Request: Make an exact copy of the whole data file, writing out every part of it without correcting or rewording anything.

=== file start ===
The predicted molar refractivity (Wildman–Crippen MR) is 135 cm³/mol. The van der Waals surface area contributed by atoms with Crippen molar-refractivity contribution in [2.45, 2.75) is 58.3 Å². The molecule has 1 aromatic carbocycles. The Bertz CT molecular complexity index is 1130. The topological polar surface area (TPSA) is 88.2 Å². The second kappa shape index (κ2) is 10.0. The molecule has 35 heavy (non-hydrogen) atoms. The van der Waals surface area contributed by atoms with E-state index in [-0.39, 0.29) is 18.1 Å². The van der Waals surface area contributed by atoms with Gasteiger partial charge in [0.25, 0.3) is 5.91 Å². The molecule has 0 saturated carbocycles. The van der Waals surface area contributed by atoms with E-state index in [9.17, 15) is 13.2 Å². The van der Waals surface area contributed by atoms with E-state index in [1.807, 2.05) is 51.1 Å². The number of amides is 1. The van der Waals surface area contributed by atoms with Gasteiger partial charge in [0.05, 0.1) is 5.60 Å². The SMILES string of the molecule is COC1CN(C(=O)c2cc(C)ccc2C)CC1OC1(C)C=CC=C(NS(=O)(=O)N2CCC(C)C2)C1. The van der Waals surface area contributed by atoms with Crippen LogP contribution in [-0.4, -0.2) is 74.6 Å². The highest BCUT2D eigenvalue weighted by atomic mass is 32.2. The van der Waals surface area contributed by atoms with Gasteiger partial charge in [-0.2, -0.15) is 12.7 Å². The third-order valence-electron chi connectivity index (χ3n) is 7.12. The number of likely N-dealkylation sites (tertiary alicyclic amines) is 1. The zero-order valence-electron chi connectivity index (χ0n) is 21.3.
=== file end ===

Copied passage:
The predicted molar refractivity (Wildman–Crippen MR) is 135 cm³/mol. The van der Waals surface area contributed by atoms with Crippen molar-refractivity contribution in [2.45, 2.75) is 58.3 Å². The molecule has 1 aromatic carbocycles. The Bertz CT molecular complexity index is 1130. The topological polar surface area (TPSA) is 88.2 Å². The second kappa shape index (κ2) is 10.0. The molecule has 35 heavy (non-hydrogen) atoms. The van der Waals surface area contributed by atoms with E-state index in [-0.39, 0.29) is 18.1 Å². The van der Waals surface area contributed by atoms with Gasteiger partial charge in [0.25, 0.3) is 5.91 Å². The molecule has 0 saturated carbocycles. The van der Waals surface area contributed by atoms with E-state index in [9.17, 15) is 13.2 Å². The van der Waals surface area contributed by atoms with E-state index in [1.807, 2.05) is 51.1 Å². The number of amides is 1. The van der Waals surface area contributed by atoms with Gasteiger partial charge in [0.05, 0.1) is 5.60 Å². The SMILES string of the molecule is COC1CN(C(=O)c2cc(C)ccc2C)CC1OC1(C)C=CC=C(NS(=O)(=O)N2CCC(C)C2)C1. The van der Waals surface area contributed by atoms with Crippen LogP contribution in [-0.4, -0.2) is 74.6 Å². The highest BCUT2D eigenvalue weighted by atomic mass is 32.2. The van der Waals surface area contributed by atoms with Gasteiger partial charge in [-0.2, -0.15) is 12.7 Å². The third-order valence-electron chi connectivity index (χ3n) is 7.12. The number of likely N-dealkylation sites (tertiary alicyclic amines) is 1. The zero-order valence-electron chi connectivity index (χ0n) is 21.3.